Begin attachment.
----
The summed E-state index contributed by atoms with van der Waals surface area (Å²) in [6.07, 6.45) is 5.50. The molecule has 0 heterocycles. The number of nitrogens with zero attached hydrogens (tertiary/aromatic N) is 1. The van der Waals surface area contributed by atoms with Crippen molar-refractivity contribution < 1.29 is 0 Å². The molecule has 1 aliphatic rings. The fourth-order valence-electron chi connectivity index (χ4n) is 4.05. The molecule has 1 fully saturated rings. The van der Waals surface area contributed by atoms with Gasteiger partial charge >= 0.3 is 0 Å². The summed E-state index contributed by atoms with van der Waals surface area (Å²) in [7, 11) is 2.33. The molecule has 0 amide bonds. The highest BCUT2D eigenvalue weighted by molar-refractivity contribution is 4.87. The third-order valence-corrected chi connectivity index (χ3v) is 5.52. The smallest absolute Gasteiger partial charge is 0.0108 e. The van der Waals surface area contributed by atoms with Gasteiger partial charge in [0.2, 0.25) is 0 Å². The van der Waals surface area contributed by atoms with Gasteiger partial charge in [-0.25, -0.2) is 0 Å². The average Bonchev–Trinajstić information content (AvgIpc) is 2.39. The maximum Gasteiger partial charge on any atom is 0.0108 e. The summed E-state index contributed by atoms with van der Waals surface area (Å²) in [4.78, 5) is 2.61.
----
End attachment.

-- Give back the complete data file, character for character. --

The summed E-state index contributed by atoms with van der Waals surface area (Å²) in [6.07, 6.45) is 5.50. The molecule has 0 heterocycles. The number of nitrogens with zero attached hydrogens (tertiary/aromatic N) is 1. The van der Waals surface area contributed by atoms with Crippen molar-refractivity contribution < 1.29 is 0 Å². The molecule has 1 aliphatic rings. The fourth-order valence-electron chi connectivity index (χ4n) is 4.05. The molecule has 1 fully saturated rings. The van der Waals surface area contributed by atoms with Gasteiger partial charge >= 0.3 is 0 Å². The summed E-state index contributed by atoms with van der Waals surface area (Å²) in [7, 11) is 2.33. The molecule has 0 amide bonds. The highest BCUT2D eigenvalue weighted by molar-refractivity contribution is 4.87. The third-order valence-corrected chi connectivity index (χ3v) is 5.52. The smallest absolute Gasteiger partial charge is 0.0108 e. The van der Waals surface area contributed by atoms with Gasteiger partial charge in [0.2, 0.25) is 0 Å². The van der Waals surface area contributed by atoms with Gasteiger partial charge in [-0.25, -0.2) is 0 Å². The average Bonchev–Trinajstić information content (AvgIpc) is 2.39. The maximum Gasteiger partial charge on any atom is 0.0108 e. The summed E-state index contributed by atoms with van der Waals surface area (Å²) in [4.78, 5) is 2.61.